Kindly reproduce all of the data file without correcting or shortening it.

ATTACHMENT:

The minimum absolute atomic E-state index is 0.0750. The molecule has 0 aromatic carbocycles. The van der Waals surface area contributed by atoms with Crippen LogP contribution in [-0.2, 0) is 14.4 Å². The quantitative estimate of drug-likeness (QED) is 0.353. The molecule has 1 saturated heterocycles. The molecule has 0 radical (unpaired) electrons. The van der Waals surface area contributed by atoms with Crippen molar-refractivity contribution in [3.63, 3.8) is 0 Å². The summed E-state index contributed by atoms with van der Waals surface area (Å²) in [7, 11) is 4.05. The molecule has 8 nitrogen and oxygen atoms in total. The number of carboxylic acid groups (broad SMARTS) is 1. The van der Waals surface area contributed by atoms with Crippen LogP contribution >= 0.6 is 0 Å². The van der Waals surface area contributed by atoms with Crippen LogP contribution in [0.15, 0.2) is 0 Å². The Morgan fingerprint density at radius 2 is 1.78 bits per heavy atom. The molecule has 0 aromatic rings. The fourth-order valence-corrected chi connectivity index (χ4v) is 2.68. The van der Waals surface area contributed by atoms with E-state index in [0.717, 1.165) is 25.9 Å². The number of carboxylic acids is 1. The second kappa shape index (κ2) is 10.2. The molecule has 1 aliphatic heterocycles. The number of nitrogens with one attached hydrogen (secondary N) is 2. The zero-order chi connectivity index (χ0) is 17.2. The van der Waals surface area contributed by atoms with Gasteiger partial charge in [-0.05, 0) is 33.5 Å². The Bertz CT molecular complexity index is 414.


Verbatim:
The minimum absolute atomic E-state index is 0.0750. The molecule has 0 aromatic carbocycles. The van der Waals surface area contributed by atoms with Crippen LogP contribution in [-0.2, 0) is 14.4 Å². The quantitative estimate of drug-likeness (QED) is 0.353. The molecule has 1 saturated heterocycles. The molecule has 0 radical (unpaired) electrons. The van der Waals surface area contributed by atoms with Crippen molar-refractivity contribution in [3.63, 3.8) is 0 Å². The summed E-state index contributed by atoms with van der Waals surface area (Å²) in [7, 11) is 4.05. The molecule has 8 nitrogen and oxygen atoms in total. The number of carboxylic acid groups (broad SMARTS) is 1. The van der Waals surface area contributed by atoms with Crippen LogP contribution >= 0.6 is 0 Å². The van der Waals surface area contributed by atoms with Crippen LogP contribution in [0.15, 0.2) is 0 Å². The Morgan fingerprint density at radius 2 is 1.78 bits per heavy atom. The molecule has 0 aromatic rings. The fourth-order valence-corrected chi connectivity index (χ4v) is 2.68. The van der Waals surface area contributed by atoms with E-state index in [0.717, 1.165) is 25.9 Å². The number of carboxylic acids is 1. The second kappa shape index (κ2) is 10.2. The molecule has 1 aliphatic heterocycles. The number of nitrogens with one attached hydrogen (secondary N) is 2. The zero-order chi connectivity index (χ0) is 17.2. The van der Waals surface area contributed by atoms with Gasteiger partial charge in [-0.05, 0) is 33.5 Å². The Bertz CT molecular complexity index is 414.